The exclusive right of “making available” under the WCT [WIPO Copyright Treaty] and the implementing EU legislation cover the offering to the public of a work for individualized streaming or downloading; in addition, where it takes place, the actual transmission of a work to members of the public also is covered, both irrespective of the technical means used for making available. In essence, what matters is that the act (i) is performed by an individual person (ii) directly or indirectly has the distinct effect of addressing the public, irrespective of the tool used by the individual, and (iii) concerns subject matter protected by copyright or related rights.
As applied to hyperlinks, these findings lead to the following conclusions: (i) The making available right covers links that enable members of the public to access specific protected material; (ii) the making available right does not cover links that merely refer to a source from which a work may subsequently be accessed.
It is irrelevant whether the link takes the user to specific content on a third-party website, or whether the linking site retains a frame around the content, so that the user is not aware that she is accessing the content from a third-party website.
It is also irrelevant to the act of offering access whether the work made available through the link is itself infringing: it is the act of offering that triggers the making available right, and that act is the same whatever the copyright status of the work that is made available.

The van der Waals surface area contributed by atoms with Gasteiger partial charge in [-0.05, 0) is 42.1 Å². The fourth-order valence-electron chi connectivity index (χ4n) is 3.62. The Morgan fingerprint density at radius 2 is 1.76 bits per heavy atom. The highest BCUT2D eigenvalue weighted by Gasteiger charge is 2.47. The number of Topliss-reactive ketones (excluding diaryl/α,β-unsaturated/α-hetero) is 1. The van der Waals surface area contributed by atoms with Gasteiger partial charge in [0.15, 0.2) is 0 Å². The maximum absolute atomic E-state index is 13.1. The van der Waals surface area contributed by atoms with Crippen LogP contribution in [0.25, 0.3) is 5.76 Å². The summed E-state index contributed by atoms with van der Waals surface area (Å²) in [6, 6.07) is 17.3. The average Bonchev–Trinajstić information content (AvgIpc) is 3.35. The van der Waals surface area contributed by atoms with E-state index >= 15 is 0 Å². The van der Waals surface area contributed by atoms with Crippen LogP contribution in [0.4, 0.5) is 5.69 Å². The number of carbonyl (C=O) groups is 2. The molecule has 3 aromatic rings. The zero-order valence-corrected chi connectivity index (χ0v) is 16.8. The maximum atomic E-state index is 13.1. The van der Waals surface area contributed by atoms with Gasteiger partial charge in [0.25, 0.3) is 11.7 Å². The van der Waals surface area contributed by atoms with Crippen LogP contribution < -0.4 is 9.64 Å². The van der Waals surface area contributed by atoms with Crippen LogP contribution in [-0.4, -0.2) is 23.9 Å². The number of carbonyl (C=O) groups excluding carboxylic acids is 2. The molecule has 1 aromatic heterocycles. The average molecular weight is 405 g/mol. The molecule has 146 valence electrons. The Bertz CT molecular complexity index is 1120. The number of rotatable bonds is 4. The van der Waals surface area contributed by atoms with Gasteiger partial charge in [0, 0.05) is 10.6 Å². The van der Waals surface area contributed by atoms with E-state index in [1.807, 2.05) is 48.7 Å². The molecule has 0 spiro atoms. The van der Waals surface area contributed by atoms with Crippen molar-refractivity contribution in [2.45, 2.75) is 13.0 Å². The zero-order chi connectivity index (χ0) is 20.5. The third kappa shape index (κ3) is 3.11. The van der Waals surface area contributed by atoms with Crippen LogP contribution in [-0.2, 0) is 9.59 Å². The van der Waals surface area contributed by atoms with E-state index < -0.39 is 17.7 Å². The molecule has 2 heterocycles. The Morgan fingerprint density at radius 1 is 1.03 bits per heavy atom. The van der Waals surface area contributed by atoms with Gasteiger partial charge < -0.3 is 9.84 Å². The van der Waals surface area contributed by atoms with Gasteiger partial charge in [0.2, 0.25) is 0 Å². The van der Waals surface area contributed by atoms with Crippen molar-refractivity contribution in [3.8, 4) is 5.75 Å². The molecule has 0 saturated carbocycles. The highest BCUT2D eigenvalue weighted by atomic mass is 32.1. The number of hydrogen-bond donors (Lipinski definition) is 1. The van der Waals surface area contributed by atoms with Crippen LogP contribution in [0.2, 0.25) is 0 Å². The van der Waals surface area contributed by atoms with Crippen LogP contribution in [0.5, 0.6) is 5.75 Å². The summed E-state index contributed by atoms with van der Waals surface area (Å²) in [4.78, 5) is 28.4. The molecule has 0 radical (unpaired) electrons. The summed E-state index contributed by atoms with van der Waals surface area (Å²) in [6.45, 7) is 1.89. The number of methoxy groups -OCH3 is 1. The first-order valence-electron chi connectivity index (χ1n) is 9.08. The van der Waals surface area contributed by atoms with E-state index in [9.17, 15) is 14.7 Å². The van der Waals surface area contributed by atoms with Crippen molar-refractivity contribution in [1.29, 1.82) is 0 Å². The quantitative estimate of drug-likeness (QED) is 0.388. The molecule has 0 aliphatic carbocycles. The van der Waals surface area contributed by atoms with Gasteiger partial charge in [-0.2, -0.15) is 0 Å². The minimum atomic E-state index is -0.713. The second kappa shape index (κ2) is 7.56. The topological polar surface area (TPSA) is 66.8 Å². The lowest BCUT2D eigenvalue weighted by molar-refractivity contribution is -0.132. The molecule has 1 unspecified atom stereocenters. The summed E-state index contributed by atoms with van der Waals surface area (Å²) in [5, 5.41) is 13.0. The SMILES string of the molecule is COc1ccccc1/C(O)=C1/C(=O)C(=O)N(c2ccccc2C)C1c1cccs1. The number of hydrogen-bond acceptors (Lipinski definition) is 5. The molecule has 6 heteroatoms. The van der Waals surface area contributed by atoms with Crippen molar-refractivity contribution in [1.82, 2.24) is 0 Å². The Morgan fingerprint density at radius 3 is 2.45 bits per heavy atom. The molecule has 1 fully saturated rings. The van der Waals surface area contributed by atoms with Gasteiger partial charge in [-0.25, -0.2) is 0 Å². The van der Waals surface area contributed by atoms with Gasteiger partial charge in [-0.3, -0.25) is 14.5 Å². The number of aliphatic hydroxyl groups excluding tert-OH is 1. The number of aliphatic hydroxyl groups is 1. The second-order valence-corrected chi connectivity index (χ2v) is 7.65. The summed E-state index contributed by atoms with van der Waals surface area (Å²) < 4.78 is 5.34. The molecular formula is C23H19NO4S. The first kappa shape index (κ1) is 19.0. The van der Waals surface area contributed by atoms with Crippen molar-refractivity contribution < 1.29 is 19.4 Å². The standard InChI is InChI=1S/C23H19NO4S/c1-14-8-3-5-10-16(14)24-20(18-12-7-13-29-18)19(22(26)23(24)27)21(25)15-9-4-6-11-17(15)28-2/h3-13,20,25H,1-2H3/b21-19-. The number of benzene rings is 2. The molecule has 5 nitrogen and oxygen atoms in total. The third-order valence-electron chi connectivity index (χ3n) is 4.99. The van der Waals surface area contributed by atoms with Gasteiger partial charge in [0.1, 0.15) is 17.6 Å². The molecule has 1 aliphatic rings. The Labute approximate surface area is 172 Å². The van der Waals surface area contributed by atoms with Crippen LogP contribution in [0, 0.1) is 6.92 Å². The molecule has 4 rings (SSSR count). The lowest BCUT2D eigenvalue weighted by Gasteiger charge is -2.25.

There is obviously no infringement of the “making available” right where the rightholder’s decision whether and under which conditions the targeted content is made available on the internet is respected. In contrast, this means in particular that linking to targeted content infringes the “making available” right if (i) the content is initially made available without the rightholder’s consent, or (ii) technical protection measures have been circumvented or (iii) the availability of the content, even if initially disclosed over the Internet with consent, otherwise clashes with the declared or clearly implied will of the rightholder.
Accordingly, courts should not introduce a general presumption of the rightholder’s consent to further communication to the public of what initially has been posted on the Internet with the rightholder’s consent, since this would amount to introducing an exception or limitation to the right, while general exceptions to the scope of the “making available” right require legislative action. This finding does not exclude that a court may be inclined to infer such consent to permit the link based on the individual circumstances of a case.